What Bees Need to Survive: Nectar
Over winter, I have been doing a lot of thinking about how my bees are faring in their hives. It’s tempting to open up the door and see what’s happening, but of course this is a major blunder on behalf of a beekeeper; as we have learnt, opening the hive can let the cold in and cause your bees to freeze. With this in mind it’s always best to wait until the warm days have settled in and your bees are starting to buzz around the hive. Then you can be assured that your colony is ready for you to check in and see how they have fared over the colder months.
This has led to me researching different supplements that can help our tiny friends when they need it most. I already have some tricks up my sleeve when it comes to feeding bees over winter;I recommend that keepers use carbohydrate and protein supplements such as Benny’s Bee Fondant and Pollen Supplement when natural flower supplies are low or dearth conditions hit. But before we go into that, let’s do some basic examination of the substances that bees collect that ensure their survival. Aside from water and propolis (exudate gathered from tree buds), the two major substances bees require are nectar and pollen.
Firstly, let’s take a look at nectar, a sugar-rich liquid produced by plants that plays a vital role is the evolution of nectar eating species such as the honey bee. This substance can be produced by plants in two different ways: in glands called nectaries within the flowers with which it attracts pollinating animals; or by extrafloral nectaries outside of the flowers that provide a nutrient which the adult bees convert into honey and store in beeswax cells. Common nectar-consuming pollinators include bees of course, but mosquitoes, hoverflies, wasps, butterflies, moths, hummingbirds and bats also consume this substance. For bees in particular, nectar is collected from blossoms in the field and stored in honey sacs on the side of their bodies. Nectar at this stage has a high sucrose sugar content with some laevulose and dextrose and a high moisture content, with traces of other substances such as minerals, vitamins, pigments, aromatic substances, organic acids and nitrogen compounds. All these goodies make it the perfect food for bees, which they later convert to honey in a series of steps. Honey is not only delicious to humans; more importantly it forms the colony’s major carbohydrate or energy source, consumed by the colony to maintain brood temperatures, to enable workers to fly and for any activity by any individual bee requiring energy when fresh nectar is not available. Without this honey, that comes from the collected nectar, the colony would starve and bees would be extinct!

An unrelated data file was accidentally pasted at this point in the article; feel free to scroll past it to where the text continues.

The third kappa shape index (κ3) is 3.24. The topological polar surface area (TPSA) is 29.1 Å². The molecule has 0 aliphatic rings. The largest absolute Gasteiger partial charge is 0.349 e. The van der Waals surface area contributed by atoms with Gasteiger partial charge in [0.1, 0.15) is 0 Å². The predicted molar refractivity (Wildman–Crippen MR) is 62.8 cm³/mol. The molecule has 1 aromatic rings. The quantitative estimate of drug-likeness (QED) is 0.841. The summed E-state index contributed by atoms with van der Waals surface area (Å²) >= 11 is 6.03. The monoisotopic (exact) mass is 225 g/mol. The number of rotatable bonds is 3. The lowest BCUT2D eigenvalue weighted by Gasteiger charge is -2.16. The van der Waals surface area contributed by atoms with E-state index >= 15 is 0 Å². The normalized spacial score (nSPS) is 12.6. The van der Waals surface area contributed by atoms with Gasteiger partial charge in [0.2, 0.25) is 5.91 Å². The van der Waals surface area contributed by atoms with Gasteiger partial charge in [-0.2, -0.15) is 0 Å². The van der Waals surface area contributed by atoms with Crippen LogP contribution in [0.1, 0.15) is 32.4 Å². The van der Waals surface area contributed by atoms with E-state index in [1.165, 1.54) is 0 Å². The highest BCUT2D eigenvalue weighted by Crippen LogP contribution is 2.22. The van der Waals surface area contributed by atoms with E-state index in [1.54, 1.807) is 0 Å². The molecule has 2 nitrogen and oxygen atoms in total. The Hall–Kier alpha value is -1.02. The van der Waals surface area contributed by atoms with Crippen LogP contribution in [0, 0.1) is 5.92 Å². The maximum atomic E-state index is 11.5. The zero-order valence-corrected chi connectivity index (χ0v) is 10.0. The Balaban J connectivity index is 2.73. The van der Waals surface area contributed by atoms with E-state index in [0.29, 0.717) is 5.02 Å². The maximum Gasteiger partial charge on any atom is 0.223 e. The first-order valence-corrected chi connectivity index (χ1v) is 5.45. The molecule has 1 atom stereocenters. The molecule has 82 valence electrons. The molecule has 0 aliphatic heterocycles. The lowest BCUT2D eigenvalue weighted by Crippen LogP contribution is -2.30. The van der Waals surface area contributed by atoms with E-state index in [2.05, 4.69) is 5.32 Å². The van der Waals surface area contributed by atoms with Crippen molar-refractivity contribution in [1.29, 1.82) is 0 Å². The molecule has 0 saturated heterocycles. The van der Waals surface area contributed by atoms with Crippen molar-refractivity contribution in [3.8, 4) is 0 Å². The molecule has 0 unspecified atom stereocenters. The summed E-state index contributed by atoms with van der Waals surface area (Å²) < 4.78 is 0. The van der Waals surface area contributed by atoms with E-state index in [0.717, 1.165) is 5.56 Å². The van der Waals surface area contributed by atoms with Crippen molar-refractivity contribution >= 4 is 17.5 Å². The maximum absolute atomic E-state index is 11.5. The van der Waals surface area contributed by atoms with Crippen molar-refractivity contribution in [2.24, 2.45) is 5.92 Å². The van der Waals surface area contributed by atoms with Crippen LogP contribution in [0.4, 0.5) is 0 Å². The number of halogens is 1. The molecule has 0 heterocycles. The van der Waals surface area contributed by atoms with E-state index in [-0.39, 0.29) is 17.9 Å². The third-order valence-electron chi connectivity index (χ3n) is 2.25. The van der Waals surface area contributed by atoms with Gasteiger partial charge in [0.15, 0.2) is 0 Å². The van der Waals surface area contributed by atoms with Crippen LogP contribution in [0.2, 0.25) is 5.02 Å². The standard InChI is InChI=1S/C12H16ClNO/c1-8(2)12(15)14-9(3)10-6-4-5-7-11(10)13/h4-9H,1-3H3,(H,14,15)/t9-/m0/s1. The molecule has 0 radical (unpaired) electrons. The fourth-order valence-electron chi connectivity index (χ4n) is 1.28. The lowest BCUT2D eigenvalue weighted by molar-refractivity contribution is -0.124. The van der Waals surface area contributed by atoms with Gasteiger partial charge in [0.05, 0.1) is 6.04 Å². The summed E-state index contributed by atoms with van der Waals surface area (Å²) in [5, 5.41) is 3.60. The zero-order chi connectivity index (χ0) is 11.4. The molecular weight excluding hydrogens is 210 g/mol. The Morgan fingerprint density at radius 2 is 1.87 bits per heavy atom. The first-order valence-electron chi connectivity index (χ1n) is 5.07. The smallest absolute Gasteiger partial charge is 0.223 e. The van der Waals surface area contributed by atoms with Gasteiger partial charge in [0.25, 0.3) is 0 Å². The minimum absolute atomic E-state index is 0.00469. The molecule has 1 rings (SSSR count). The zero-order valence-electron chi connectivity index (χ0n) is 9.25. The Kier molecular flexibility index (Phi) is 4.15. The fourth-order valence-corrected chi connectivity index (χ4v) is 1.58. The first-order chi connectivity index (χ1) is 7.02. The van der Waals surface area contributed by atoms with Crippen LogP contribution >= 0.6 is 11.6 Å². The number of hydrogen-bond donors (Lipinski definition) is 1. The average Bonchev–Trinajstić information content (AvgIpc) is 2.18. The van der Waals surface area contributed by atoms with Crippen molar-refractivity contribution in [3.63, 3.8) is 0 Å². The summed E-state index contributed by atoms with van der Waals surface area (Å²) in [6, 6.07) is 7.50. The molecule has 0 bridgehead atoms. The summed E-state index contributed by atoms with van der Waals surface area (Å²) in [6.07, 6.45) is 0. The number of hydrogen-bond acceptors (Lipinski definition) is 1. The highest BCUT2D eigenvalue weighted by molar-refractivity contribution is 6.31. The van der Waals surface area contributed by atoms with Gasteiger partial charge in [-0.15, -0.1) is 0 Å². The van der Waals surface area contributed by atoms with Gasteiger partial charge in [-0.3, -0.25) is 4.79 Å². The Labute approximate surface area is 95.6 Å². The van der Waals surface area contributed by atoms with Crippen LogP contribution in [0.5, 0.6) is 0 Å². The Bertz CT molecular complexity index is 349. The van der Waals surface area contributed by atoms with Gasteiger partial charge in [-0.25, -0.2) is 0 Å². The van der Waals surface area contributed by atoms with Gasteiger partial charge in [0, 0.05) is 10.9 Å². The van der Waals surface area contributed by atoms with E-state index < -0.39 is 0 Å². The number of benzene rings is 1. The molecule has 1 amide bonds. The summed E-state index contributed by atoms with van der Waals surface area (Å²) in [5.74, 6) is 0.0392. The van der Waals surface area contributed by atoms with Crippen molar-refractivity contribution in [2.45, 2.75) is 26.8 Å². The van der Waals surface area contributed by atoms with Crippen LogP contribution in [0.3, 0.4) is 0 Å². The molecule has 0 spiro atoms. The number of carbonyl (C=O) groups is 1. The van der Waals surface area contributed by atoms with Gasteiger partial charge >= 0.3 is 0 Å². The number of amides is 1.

This necessity for nectar is a very good reason to plant a bee-friendly garden and boycott chemically treated crops by buying organic produce. The more we help the bees find the food they need, the more they can help us pollinate the crops we rely on for survival.